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How do you answer..." When do I have time to do it?"

Discussion in 'Headteachers' started by philosophical, Apr 8, 2011.

  1. Wo ren wei ni de Suomi shi ting hao...
    If I get run over by a bus, refer to the Scheme of Work, not the lesson plan; the lesson plan is individual to me. "All who follow" can create their own lesson plan!
    Hell, this thread might be sinky soon...
     
  2. anon2799

    anon2799 New commenter

    I think sow are probably more common in secondary. Since we've gone down the creative curriculum route ( which both teachers and children really enjoy) we don't have a sow.
     
  3. oldsomeman

    oldsomeman Star commenter

    we may not have sow , but we might have a pigs ear [​IMG]
    creative.....oh did we do that..dam i wish youwould tell the other heads..my last ones idea of creative was get their heads down working and they have to write for 20 mins a day.......what i poetry? Sats papers every fortnight and wo betide you if you had an untidy room lol
    it seems the models the kids where making should have been in cupboards out of the way? mmmm?

     
  4. Its

    Its New commenter

    Oh dear.
    Why do you have to ask the teachers? Don't they already know what they need to do? What are all these letters? It sounds to me as if they see you coming and hide!

    How about this killer line:
    "Hello Mr ....../Mrs......../etc how are you today? How's the family? Did you have a lovely weekend? Will you allow me to offer you a cup of coffee?" Stuff like that.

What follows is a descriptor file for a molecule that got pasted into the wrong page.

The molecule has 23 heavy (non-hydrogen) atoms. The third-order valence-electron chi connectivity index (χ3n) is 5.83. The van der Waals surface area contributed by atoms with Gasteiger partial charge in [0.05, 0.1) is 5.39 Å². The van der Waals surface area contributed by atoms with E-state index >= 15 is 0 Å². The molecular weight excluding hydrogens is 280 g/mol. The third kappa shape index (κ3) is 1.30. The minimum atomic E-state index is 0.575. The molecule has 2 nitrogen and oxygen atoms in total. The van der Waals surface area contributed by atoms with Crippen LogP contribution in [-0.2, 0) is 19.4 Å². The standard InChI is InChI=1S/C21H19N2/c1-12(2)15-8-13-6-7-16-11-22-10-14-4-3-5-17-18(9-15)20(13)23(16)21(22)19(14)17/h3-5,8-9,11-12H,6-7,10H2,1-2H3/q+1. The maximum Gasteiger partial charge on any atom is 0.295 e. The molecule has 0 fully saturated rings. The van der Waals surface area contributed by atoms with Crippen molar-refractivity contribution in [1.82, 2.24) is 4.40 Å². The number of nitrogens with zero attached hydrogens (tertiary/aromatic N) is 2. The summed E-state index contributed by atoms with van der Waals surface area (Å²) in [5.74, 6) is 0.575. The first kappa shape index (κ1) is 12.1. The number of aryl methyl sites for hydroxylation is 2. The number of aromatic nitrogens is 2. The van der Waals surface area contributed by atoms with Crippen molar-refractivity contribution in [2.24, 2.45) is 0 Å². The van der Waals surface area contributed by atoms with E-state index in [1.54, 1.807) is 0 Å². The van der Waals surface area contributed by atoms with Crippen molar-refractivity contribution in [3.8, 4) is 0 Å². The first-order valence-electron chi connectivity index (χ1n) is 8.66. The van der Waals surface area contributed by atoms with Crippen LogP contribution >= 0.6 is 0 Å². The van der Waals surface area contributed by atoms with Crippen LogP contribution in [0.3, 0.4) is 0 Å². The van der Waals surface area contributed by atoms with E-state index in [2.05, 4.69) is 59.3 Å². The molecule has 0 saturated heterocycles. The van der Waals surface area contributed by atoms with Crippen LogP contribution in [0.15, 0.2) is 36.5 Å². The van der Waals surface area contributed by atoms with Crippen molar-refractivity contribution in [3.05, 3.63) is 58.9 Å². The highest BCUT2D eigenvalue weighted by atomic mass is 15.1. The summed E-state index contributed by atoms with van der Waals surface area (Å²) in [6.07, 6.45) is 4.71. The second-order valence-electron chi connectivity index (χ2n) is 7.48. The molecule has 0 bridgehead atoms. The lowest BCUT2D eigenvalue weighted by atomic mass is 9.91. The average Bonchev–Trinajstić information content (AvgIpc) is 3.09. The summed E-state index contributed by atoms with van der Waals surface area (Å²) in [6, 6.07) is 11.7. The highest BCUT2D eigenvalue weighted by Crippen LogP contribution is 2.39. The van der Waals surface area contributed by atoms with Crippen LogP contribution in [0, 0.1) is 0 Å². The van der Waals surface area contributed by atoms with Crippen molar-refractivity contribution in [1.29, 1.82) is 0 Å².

Obviously if they aren;t marking, being late for lessons etc etc, just call them in one by one into your office and give them a good sound bollocking. then watch them go off with stress.....
     
  5. I just want to say our head is great. She gives us a termly plan of what's expected and rarely surprises us with things. She asks how we all are, walks round and checks up on everyone and sometimes has a cuppa in the morning. For this reason, most of us will go above and beyond for her.

    Just sayin'....
     
  6. I mean, she has a cuppa WITH us!! lol
     
  7. I have never known teachers who don't go above and beyond, some more than others, even the most cynical who keep a little stock of MacDonalds application forms for their awkward students will work extra.
    The worry is when managers don't recognise the extra, the above and beyond, is purely voluntary, and build the extra work into such things as 'termly plans'. The most essential work should come under the confines of contracts, and yes, be costed as such...the days of meetings merrily declaring 'oh yes tutors can do this, in the classroom we can add that' without knowing how long it is expected to take are happily behind us.
     
  8. Two things I do to ensure things get done is firstly to give plenty of notice to staff of deadlines then holding them to account. Secondly I scrapped weekly meetings- we only have staff meetings once a fortnight (often meetings are held for the sake of a meeting) so they are much more focused, that means that evry other week is directed time and then staff can't turn round and say they didn't have time. In a small school the staff have lots of responsiblitiy, so they really really appreciated these two principles I used. Hope these help
     
  9. Surely to an extent if the task asked of a member of staff is a requirment - ie part of their professional role, regardless of when it was realised, the member of staff has a DUTY/responsibility to complete it and if they refuse/don't produce the goods, perhaps this needs to be reiterated. After all :
    62.6 In addition to the hours a teacher is required to be available for work under sub-paragraph 4 or 5, as the case may be, a teacher must work such reasonable additional hours as may be necessary to enable the effective discharge of the teacher’s professional duties,
     

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